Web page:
Trusts Law

Guidelines for a Letter of Intent for a Special Needs Trust

Key Takeaways:

  • A letter of intent for a special needs trust is a non-legal document where you give valuable advice to your child’s caregiver about your child’s unique needs.
  • You should write the letter clearly and accurately to ensure your child has an opportunity to thrive and gain independence.
  • The letter of intent is a living document that should change as your child’s preferences and needs change.

You finished your child’s special needs trust. So you feel confident that they will be financially secure after you die. But are you sure the person who will care for your child has the information they need? A letter of intent ensures your child’s caregiver knows how to care for them when you’re gone.

This article explains the letter of intent for a special needs trust. Special needs planning is complex. Consider contacting an estate planning attorney in your state for help. They can ensure your planning meets your goals and your child’s needs. They can also advise you on writing a letter of intent.

What Is a Letter of Intent?

A special needs trust (SNT) is an essential legal document for your special needs child. It allows you to ensure your child has the financial resources they need to survive. The trust also protects your child’s eligibility for government benefits like Medicaid and Supplemental Security Income (SSI).

A special needs letter of intent (LOI) accompanies a special needs trust. It’s sometimes called a letter of instruction or a letter of guidance. An LOI is a non-legal document that can be more important than the special needs trust. It’s your chance to give valuable advice to your child’s caregiver about your child’s unique needs.

What Should I Remember When I Write My Letter of Intent?

There are some things you should keep in mind when writing an LOI. Your goal is a clear and accurate letter. That will help the caregiver give your child a life of growth and independence. Following are some points to remember:

  • The LOI is not a legally binding document. It’s a set of guidelines, not orders. The caregiver doesn’t have to follow it. But the advantage is that the caregiver can adjust to changing circumstances.
  • When writing the letter, you should get input from your child and other family members.
  • Write the letter using plain, everyday language. Technical language can make it harder for your caregiver to understand.
  • The LOI should focus on facilitating your child’s growth.

What Should I Put In My Letter of Intent?

A well-crafted LOI includes the following:

  • Introduction: Briefly explain the letter’s purpose. Give your name, your child’s name, and your relationship to them. You should also include your child’s identifying information, like date of birth.
  • Medical information: Lay out your child’s medical history and medical care needs. Include diagnoses, disabilities, and chronic health conditions. Also, provide information about their health care providers and specialists.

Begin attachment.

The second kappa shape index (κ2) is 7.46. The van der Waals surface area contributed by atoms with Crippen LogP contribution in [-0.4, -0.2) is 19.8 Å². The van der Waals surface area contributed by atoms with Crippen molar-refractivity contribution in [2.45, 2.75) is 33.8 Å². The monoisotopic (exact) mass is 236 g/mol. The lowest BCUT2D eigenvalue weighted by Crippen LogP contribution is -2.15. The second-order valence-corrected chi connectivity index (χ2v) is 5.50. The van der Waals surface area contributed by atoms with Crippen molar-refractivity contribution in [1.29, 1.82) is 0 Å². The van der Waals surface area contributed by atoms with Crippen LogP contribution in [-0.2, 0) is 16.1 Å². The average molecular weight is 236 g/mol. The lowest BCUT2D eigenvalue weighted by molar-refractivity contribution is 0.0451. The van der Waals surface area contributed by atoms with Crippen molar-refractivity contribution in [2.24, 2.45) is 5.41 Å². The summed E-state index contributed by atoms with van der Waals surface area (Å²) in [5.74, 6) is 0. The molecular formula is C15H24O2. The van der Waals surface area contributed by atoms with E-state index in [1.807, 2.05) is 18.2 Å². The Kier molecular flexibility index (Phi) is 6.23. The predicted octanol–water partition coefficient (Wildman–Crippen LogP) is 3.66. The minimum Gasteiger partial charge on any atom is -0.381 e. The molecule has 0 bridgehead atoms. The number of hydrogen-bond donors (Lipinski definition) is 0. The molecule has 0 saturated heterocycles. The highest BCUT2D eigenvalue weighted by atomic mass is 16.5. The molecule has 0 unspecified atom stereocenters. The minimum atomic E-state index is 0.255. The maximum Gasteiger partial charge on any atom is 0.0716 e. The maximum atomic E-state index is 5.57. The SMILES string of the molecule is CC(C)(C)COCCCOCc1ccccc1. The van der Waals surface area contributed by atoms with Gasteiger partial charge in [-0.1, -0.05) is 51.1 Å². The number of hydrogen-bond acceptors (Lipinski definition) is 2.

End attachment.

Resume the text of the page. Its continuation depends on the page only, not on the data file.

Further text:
• Daily routine: Outline your child’s daily routine. Include their schedule, medications, and therapies. Explaining their personal care routine and dietary needs is also a good idea.
  • Education and employment: Explain your child’s education. Mention any vocational training and special education programs. Also, provide employment information if your child has a job. You can also explain your child’s career goals.
  • Communication: Explain how your child communicates, for example, whether it’s by sign language, speech, or the use of assistive devices. Be sure to include your child’s preferred way of communicating.
  • Living arrangements: Detail your child’s living situation. Include where and with whom they live. Specify if they live independently, with family, or in a group home.
  • Financial information: List your child’s financial resources. Include income sources and public benefits like Social Security Disability Income (SSDI). Also, include health insurance and life insurance information. It’s a good idea to provide the contact information for the trustee of their special needs trust.
  • Names of key service providers: List the key people in your child’s life, including caregivers and people in their support system. Include their roles and contact information.
  • Social and recreational activities: Explain your child’s interests and hobbies. Include any social organizations to which they belong.
  • Your child’s preferences and goals: List your child’s likes and dislikes. Explain their life goals. Include any religious or cultural preferences.
  • End-of-life care and funeral arrangements: Outline your child’s preferences for end-of-life care. Include funeral arrangements and burial or cremation preferences.
  • Updates and revisions: Explain that the caregiver should update the LOI as your child’s preferences and needs change.

You can add and remove information to suit your situation as your child’s needs change. Never forget to sign and date the letter when making changes.

Contact an Estate Planning Attorney for Help

It’s great that you made a trust for your special needs child. But to ensure your child’s future, you should write an LOI. That will help ensure your child’s future caregivers know what your child needs to thrive. An experienced estate planning attorney can tell you what information to put in the letter.

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